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Sunday, April 08, 2007

What it would take to remove Olmert as Prime Minister

Someone over at LGF asked what it would take to remove Ehud K. Olmert as Prime Minister. I'm sure a lot of you are wondering, so I decided to cross-post to here what I posted in the comments there.
It's probably three months minimum.

There are three ways it can happen:

1. Knesset votes no confidence in Ehud K. Olmert and agrees to appoint someone else Prime Minister. At least 61 MK's must vote in favor. Then Olmert would be replaced but the Knesset would remain intact. The odds of 61 MK's agreeing on someone other than Olmert are not good. And at this point Olmert's Kadima Achora party is so unpopular that it's not in their interest to keep the current Knesset composition intact.

2. A bill to dissolve the Knesset passes three readings including being reported out by committee. This is a long and painful process and if any of the readings fail to pass with a majority, the bill cannot be reintroduced for six months. De facto what will usually happen is that if the government sees that it cannot win all three of these votes, they will cut a deal to schedule elections. If the bill passes three readings, elections are on the first Tuesday falling more than ninety days from the date of the third reading.

3. Olmert resigns due to the scandals surrounding him (either he finds a conscience somewhere or he is indicted and the Attorney General forces him to resign or suspend himself). The only time that has ever happened was when Rabin resigned in 1977 (over far less of a scandal than any of the things of which Olmert is accused). The odds are that we would then go to elections within ninety days with a caretaker government led by Tzipi Feigele Livni. But there are no guarantees that Livni would not attempt to stay in power. When Rabin was assassinated, Peres stayed in power for three months before calling elections for three months later. In Peres' case that turned out to be a mistake. The best chance of this happening is when the Winograd interim report comes out (with or without a transcript of Olmert's testimony) which is scheduled to happen within two weeks.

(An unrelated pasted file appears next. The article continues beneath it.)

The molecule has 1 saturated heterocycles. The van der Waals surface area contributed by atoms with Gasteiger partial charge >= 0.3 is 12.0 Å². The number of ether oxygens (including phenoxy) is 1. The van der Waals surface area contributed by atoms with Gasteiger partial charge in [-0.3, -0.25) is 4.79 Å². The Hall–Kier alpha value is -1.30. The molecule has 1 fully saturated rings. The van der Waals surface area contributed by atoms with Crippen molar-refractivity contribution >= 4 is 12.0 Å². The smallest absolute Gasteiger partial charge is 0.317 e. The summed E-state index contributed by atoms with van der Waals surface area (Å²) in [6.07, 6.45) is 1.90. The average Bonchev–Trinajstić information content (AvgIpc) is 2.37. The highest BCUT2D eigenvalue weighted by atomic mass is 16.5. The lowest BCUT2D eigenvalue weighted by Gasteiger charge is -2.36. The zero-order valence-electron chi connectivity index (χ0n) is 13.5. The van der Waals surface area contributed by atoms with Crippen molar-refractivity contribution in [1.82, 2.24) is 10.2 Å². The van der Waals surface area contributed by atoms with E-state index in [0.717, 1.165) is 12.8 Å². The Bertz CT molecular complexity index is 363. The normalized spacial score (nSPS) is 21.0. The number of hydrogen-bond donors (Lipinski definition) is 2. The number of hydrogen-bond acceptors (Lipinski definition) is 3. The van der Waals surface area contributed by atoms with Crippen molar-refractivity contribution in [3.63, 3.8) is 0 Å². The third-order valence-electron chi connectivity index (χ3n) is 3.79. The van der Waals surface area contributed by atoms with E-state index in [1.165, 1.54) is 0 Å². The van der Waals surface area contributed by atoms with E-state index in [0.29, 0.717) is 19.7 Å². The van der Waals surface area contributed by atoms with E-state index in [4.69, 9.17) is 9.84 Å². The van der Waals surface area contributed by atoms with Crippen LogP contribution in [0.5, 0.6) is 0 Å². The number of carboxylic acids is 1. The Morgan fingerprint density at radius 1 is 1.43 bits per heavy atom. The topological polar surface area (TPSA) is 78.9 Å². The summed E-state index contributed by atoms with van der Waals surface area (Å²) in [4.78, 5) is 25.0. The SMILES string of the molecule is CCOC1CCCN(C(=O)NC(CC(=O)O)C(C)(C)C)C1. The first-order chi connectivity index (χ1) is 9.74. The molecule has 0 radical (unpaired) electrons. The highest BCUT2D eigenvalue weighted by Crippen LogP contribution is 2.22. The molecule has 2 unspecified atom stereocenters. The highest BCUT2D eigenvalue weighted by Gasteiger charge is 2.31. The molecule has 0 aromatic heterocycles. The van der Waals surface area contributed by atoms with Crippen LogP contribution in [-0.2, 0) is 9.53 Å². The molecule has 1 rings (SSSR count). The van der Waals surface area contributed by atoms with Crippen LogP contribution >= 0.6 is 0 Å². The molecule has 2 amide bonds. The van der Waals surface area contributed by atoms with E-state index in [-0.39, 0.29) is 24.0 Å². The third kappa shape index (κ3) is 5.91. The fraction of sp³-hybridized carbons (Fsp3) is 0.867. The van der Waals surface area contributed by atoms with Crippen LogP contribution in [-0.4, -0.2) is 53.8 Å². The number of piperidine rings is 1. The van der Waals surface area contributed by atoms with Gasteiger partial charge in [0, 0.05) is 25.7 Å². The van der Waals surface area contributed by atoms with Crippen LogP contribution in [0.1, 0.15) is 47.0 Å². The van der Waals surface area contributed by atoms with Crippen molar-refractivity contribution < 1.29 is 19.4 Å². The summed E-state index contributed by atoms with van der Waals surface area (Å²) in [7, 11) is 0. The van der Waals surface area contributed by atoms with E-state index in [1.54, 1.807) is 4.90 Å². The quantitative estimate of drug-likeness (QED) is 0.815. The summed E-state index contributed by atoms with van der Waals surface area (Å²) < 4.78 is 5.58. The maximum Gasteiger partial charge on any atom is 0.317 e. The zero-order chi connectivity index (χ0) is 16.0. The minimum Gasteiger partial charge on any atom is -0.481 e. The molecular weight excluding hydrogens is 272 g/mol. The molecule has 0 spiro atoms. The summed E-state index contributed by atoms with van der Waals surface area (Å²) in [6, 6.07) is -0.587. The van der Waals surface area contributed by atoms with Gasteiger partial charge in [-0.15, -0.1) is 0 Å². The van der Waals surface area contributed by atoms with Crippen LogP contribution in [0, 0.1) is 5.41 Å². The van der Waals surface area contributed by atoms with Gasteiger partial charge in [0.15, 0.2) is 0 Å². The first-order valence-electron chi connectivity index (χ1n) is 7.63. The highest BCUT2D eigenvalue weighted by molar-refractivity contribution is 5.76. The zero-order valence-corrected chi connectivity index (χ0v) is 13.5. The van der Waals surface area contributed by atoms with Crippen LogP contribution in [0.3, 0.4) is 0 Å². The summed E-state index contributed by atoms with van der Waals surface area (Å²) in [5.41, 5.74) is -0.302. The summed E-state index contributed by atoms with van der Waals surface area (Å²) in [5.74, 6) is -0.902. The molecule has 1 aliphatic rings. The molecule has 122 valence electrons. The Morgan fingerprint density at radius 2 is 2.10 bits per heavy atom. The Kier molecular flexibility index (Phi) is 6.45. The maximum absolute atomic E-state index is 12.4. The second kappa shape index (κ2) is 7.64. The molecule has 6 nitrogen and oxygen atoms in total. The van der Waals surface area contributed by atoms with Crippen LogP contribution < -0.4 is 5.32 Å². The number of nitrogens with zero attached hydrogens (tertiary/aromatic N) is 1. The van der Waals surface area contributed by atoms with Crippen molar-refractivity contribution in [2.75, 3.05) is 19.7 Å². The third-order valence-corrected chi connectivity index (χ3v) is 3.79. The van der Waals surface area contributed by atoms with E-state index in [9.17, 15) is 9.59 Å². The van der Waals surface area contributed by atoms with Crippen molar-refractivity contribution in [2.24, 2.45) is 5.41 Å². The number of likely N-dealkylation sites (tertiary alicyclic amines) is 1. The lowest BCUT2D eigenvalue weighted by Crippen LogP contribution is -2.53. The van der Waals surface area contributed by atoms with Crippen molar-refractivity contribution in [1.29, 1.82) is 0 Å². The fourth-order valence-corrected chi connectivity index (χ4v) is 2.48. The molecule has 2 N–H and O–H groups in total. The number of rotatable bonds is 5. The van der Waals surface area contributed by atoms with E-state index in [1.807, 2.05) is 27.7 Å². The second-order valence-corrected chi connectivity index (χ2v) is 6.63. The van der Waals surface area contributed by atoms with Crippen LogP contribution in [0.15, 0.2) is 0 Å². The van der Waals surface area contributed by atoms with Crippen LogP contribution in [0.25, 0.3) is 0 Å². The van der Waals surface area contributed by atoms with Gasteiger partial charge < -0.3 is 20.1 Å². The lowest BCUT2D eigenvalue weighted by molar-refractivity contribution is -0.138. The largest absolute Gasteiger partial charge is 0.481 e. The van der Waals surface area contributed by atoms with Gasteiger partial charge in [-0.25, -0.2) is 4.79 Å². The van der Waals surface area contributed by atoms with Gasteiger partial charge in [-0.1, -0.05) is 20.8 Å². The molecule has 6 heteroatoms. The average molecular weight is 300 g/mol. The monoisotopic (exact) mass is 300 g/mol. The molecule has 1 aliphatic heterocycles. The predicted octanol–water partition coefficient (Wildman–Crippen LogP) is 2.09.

As you can see, there are no simple answers to the question....


At 5:05 PM, Blogger PaulW said...

When is the next election scheduled to be held (barring an election required by the fall of the government)?

At 8:45 PM, Blogger Unknown said...

November 2010.

At 10:14 AM, Blogger Michael said...

You said: ...at this point Olmert's Kadima Achora party is so unpopular that it's not in their interest to keep the current Knesset composition intact.

I thought it was the opposite; the Kadima was desperate to keep the Knesset intact, as a new election would likely dissolve their party.

Can you clarfiy?


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